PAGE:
When most people hear the word “drone”, I think they conjure up images of scary flying machines strapped with missiles and bombs wreaking havoc in foreign lands. I immediately think about the amazing aerial videos that I have been able to get with my quadcopter. A quadcopter is a type of drone, but it is more or less a remote control helicopter with four rotors. It is surprisingly easy to fly thanks to the GPS integrated navigation system. Combine its stability with a small camera like a GoPro, and you have a powerful tool capable of producing Hollywood quality video. Gone are the days when you needed to rent a plane or helicopter to capture the view from above.

So, is this legal? The FAA has been very slow to react with regulations for unmanned aircraft systems (UAS). Despite Congress pressuring them to define regulations because of the numerous commercial applications for this industry, the FAA will most likely not release regulations until 2015. According to the FAA, flying a drone commercially is illegal while flying a drone recreationally is legal. However, there is much debate on whether the FAA can enforce these rules. Right now it is like the wild west, but the rules and regulations should start streaming in over the next couple of years. Currently, a recreational UAS operator is not allowed to fly over 400 ft, and they must notify the air traffic control tower if you intend to fly within 5 miles of an airport.

I feel very fortunate to have access to some beautiful portions of Essex County, Va, and it has been really fun to see how compelling the county looks when recorded from the perspective of a drone. The images below are snapshots from some videos that I have taken while flying around Essex.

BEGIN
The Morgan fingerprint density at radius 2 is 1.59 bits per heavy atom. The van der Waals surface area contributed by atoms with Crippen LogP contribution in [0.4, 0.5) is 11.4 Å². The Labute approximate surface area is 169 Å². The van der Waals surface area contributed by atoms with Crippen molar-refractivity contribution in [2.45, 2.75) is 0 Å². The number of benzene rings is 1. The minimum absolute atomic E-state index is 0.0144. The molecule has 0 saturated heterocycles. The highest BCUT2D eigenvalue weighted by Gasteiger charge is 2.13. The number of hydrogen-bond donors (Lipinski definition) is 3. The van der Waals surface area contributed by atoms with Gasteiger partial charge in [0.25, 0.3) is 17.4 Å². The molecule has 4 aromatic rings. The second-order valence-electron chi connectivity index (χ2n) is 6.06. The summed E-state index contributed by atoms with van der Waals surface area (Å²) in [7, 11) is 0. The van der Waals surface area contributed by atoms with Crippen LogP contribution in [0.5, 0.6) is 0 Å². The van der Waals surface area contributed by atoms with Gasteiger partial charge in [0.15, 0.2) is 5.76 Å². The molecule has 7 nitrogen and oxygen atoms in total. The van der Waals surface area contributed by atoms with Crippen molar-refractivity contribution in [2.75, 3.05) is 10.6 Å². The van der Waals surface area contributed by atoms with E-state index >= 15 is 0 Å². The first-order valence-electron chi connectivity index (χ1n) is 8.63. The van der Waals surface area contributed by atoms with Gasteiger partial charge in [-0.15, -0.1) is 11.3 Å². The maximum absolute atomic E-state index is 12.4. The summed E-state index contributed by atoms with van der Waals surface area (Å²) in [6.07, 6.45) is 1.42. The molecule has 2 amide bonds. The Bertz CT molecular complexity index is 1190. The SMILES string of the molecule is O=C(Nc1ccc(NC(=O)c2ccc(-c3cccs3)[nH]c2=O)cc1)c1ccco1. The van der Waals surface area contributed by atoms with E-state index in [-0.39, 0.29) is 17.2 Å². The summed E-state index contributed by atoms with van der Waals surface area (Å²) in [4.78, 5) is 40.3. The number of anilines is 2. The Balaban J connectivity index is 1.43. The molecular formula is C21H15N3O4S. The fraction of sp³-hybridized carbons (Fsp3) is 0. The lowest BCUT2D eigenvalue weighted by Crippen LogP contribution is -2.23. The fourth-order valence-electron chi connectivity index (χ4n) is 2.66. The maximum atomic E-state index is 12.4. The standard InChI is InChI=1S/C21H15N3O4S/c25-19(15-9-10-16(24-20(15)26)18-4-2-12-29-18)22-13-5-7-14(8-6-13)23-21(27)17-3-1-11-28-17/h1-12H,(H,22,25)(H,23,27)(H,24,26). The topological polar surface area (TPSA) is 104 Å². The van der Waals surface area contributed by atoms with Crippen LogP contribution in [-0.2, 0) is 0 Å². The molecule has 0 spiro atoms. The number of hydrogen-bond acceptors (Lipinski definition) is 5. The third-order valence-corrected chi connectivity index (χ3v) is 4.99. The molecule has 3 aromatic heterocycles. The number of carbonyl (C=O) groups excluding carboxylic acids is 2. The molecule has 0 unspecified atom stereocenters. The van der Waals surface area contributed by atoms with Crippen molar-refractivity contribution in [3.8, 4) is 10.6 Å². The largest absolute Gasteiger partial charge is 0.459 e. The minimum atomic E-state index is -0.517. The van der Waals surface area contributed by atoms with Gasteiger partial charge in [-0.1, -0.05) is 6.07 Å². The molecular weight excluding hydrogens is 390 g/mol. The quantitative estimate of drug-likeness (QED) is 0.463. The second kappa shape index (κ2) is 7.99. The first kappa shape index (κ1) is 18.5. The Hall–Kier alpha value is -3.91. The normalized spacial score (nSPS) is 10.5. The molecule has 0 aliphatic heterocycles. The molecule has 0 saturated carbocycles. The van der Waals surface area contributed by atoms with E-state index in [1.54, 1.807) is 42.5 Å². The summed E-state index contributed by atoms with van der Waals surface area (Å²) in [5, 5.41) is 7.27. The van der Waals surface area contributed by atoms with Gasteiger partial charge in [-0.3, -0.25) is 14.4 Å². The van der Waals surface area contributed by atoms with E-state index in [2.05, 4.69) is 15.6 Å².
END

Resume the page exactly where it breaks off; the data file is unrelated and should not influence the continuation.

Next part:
Aerial view of Rappahannock River looking up river from Fones Cliffs
Aerial view of Rappahannock River looking up river from Fones Cliffs

Aerial view of Rappahannock River looking down river from Fones Cliffs
Aerial view of Rappahannock River looking down river from Fones Cliffs

So, is this legal? The FAA has been very slow to react with regulations for unmanned aircraft systems (UAS). Despite Congress pressuring them to define regulations because of the numerous commercial applications for this industry, the FAA will most likely not release regulations until 2015. According to the FAA, flying a drone commercially is illegal while flying a drone recreationally is legal. However, a recent court case between the FAA and an operator of a small model airplane taking promotional video of the University of Virginia decided that there was no FAA rule that prevented such a flight. Right now it is like the wild west, but the rules should start streaming in over the next couple of years. A recreational UAS operator is not allowed to fly over 400 ft and they must notify the air traffic control tower if you intend to fly within 5 miles of an airport.

Otterburn Marsh on the Rappahannock River

wheatfield
Large Wheatfield in Essex County, VA

Don’t expect to see packages delivered by drones anytime soon as the risk to the public is currently to great. Among the many commercial uses for this type of technology, I think the most promising application is the creation of promotional videos for real estate listings with expansive parcels of land, scenic views, and/or luxurious amenities.  In addition, farmers are using drones to record aerial video in order to monitor their crops.  Drone technology isn’t just for the military, and it is really good at highlighting the natural beauty of our county

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